Clause 2 - Protection of inland surface waters, transitional waters, coastal waters and groundwater

Water Bill [Lords] – in a Public Bill Committee at 9:15 am on 16 September 2003.

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Photo of Norman Baker Norman Baker Liberal Democrat, Lewes 9:15, 16 September 2003

I beg to move amendment No. 174, in

clause 2, page 1, line 10, leave out 'furthers the establishment of' and insert

'establishes to the legally binding timetable required'.

Photo of Mr Bill O'Brien Mr Bill O'Brien Labour, Normanton

With this it will be convenient to discuss the following:

Amendment No. 175, in

clause 2, page 2, line 2, at end insert

'and, in respect of each calendar year from 2004 onwards, lay before Parliament an annual report on their implementation.'.

Amendment No. 2, in

clause 2, page 2, line 27, at end add—

'(4) The Secretary of State shall, in respect of each calendar year from 2004 onwards, lay before Parliament an annual report on the implementation of regulations made under this section.'.

Clause stand part.

Photo of Norman Baker Norman Baker Liberal Democrat, Lewes

We may disagree on the amendments with regard to how European directives are enacted in domestic legislation. I am not happy with the Government's position, which is that simply because something has always happened, it must continue to happen. In other words, if someone is hanged for sheep stealing, people who steal sheep should continue to be hanged in the indefinite future. Sometimes we must reflect on and alter past practices. That must apply here due to the magnitude and importance of the water framework directive. There is no argument about that.

I refer the Minister to comments made by the Select Committee on Environment, Food and Rural Affairs. The first line of the summary of its 2002–03 report states:

''The Water Framework Directive is a hugely important piece of legislation.''

Everyone accepts that. The measure has been on the stocks for a considerable time. It has been progressing through the European Parliament and the EU process for some years, and so cannot have taken the Government by surprise. However, according to my colleague in the House of Lords, Baroness Sue Miller, it seems that there are two separate teams in DEFRA, one working on the Bill and one on the water framework directive, and never the twain shall meet. Is that joined-up government? A joined-up Department might be useful for a start.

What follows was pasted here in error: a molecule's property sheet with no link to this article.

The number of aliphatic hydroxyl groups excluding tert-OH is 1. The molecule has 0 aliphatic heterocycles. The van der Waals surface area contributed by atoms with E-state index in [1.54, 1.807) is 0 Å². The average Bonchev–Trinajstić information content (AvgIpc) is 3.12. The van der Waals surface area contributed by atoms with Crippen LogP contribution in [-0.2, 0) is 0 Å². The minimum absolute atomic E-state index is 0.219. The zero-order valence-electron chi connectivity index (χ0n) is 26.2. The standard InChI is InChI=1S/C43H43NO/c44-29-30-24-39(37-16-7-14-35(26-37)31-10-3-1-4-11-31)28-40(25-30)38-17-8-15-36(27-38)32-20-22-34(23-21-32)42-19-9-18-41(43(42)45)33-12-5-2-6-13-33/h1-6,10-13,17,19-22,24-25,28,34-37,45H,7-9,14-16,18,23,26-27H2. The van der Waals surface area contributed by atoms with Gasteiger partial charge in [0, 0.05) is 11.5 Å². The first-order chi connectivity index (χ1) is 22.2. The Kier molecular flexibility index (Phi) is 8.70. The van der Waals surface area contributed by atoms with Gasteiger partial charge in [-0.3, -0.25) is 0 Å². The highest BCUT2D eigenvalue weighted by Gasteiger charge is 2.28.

The Minister's predecessor, in a letter of 3 March 2000, attempted to explain why the Utilities Bill had been carved up and all the water provisions taken out. By the way, those provisions reappeared without amendment in this Bill three years later. He wrote:

''As we have been developing the draft Water Bill, it has become increasingly clear that it makes more sense to tackle all the changes we want to see made to the regulatory framework for water in a single piece of new legislation.''

As was often the case, the right hon. Member for Oldham, West and Royton (Mr. Meacher) knew what

he was talking about on the environment. He was right. We should have had a joined-up Bill that included the water framework directive. It is not impossible to have such a Bill; we have seen that approach in Scotland. Scotland has managed to have a joint piece of legislation that has been well received by all sides. The environmental lobby, business and all political parties have recognised the value of that approach; it is a great pity that it has not been replicated in England and Wales.